Wilkes’ arrival in November 2014 was the starting point for the Fire to make headway into revamping their youth development program whilst also aligning the Senior program as one unified organisation. This would prove to be a substantial undertaking.
Wilkes recalls from the time: “I remember being called to the owner’s house after a couple of days of arriving on the Coast from the UK. We sat around his dining room table at his beach side residence in Peregian Beach.”
“The owner, Noel Woodall, reaffirmed his request for “accountability” from his staff, who he had believed had been underperforming with misplaced trust in previous years.”
As with any business and program, the first port of call was to observe and listen. Wilkes again recalls his first engagement with the parents and staff from the club.
“Noel had advised me that a parents information event had been set for 1 week after my arrival at the Sunshine Coast Stadium (home to SCFC Fire),” he said.
“I stood on the stage in the foyer and spoke openly about my background and my plans moving forwards. Upon the conclusion of the meeting, I had my first indication of how fractured the club was and how there was zero culture going on.”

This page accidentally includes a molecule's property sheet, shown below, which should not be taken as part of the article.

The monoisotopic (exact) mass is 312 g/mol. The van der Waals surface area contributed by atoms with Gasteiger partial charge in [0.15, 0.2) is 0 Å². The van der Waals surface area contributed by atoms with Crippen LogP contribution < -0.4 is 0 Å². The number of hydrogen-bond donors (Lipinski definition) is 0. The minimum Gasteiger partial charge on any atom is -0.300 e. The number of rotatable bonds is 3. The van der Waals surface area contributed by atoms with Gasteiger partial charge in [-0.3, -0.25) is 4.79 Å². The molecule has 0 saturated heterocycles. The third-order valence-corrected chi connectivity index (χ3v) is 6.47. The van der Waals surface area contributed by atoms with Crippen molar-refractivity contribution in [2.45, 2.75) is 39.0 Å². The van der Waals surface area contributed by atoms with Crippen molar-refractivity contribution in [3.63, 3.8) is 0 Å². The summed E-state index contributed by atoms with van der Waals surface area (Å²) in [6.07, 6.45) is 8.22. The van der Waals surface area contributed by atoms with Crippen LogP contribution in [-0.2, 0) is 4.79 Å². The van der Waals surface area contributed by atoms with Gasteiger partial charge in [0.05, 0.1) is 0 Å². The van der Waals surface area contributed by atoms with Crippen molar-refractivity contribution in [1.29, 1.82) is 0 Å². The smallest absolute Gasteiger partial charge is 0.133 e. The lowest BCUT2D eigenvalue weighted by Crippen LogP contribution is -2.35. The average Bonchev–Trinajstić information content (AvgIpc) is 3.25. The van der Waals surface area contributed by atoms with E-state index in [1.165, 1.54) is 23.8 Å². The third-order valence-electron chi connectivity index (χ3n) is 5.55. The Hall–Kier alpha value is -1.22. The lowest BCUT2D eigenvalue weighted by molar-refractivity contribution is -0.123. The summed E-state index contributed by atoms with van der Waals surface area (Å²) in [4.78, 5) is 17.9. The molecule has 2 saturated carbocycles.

Wilkes cites the intrusion of misinformed parents with personal agendas as one of the greatest drivers of the toxic environment the club had found itself in.
“Parents were continuously asking; “Who’s coaching this team, who’s coaching that team, we have had this coach for this year and we don’t want him or her again”, it went on like this for around 20 minutes from various parents of players,” he said.
The first three months of the 2015 season proved to be as instrumental an eye opener for Wilkes as he had ever encountered. All of the recruitment for the season had been done prior to his arrival, staff were under qualified or simply unqualified and teams acted like their own mini-football clubs. Change was overdue.
By mid-2015, the disharmony and lack of club culture was evident. There needed to be a renewed starting point and after assisting the next head coach of the seniors, Wilkes was ready to put plans into action.
Wilkes recollects telling the owners at the time that: “This will get a lot worse before it starts to get better, but you have to trust me and give me the time to affect the changes needed, irrespective of the outcomes.”
To the owner’s credit, they stuck by their very word, even after the club suffered relegation from the NPL, with Wilkes spending time with the owners over many cups of tea, keeping them up to speed.
Gradual removal of problem parents and players, as well as negative and under qualified staff, helped to reignite The Fire’s spark.